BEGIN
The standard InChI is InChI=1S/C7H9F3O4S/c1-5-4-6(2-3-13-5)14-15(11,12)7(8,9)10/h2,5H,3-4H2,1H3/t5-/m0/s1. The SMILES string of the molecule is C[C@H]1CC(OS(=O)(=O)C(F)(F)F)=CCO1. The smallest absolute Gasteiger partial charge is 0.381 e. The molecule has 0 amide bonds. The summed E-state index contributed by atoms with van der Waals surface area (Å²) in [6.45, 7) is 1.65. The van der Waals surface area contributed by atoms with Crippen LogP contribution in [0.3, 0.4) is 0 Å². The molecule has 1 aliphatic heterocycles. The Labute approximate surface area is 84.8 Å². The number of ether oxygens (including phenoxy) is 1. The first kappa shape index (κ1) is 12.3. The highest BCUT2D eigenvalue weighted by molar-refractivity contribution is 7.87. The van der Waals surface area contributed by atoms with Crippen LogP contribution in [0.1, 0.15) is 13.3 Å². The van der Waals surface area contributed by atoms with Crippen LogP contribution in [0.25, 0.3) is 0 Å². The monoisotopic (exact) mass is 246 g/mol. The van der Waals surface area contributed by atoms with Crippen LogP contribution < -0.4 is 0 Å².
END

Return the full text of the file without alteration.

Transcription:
The standard InChI is InChI=1S/C7H9F3O4S/c1-5-4-6(2-3-13-5)14-15(11,12)7(8,9)10/h2,5H,3-4H2,1H3/t5-/m0/s1. The SMILES string of the molecule is C[C@H]1CC(OS(=O)(=O)C(F)(F)F)=CCO1. The smallest absolute Gasteiger partial charge is 0.381 e. The molecule has 0 amide bonds. The summed E-state index contributed by atoms with van der Waals surface area (Å²) in [6.45, 7) is 1.65. The van der Waals surface area contributed by atoms with Crippen LogP contribution in [0.3, 0.4) is 0 Å². The molecule has 1 aliphatic heterocycles. The Labute approximate surface area is 84.8 Å². The number of ether oxygens (including phenoxy) is 1. The first kappa shape index (κ1) is 12.3. The highest BCUT2D eigenvalue weighted by molar-refractivity contribution is 7.87. The van der Waals surface area contributed by atoms with Crippen LogP contribution in [0.1, 0.15) is 13.3 Å². The van der Waals surface area contributed by atoms with Crippen LogP contribution in [0.25, 0.3) is 0 Å². The monoisotopic (exact) mass is 246 g/mol. The van der Waals surface area contributed by atoms with Crippen LogP contribution < -0.4 is 0 Å².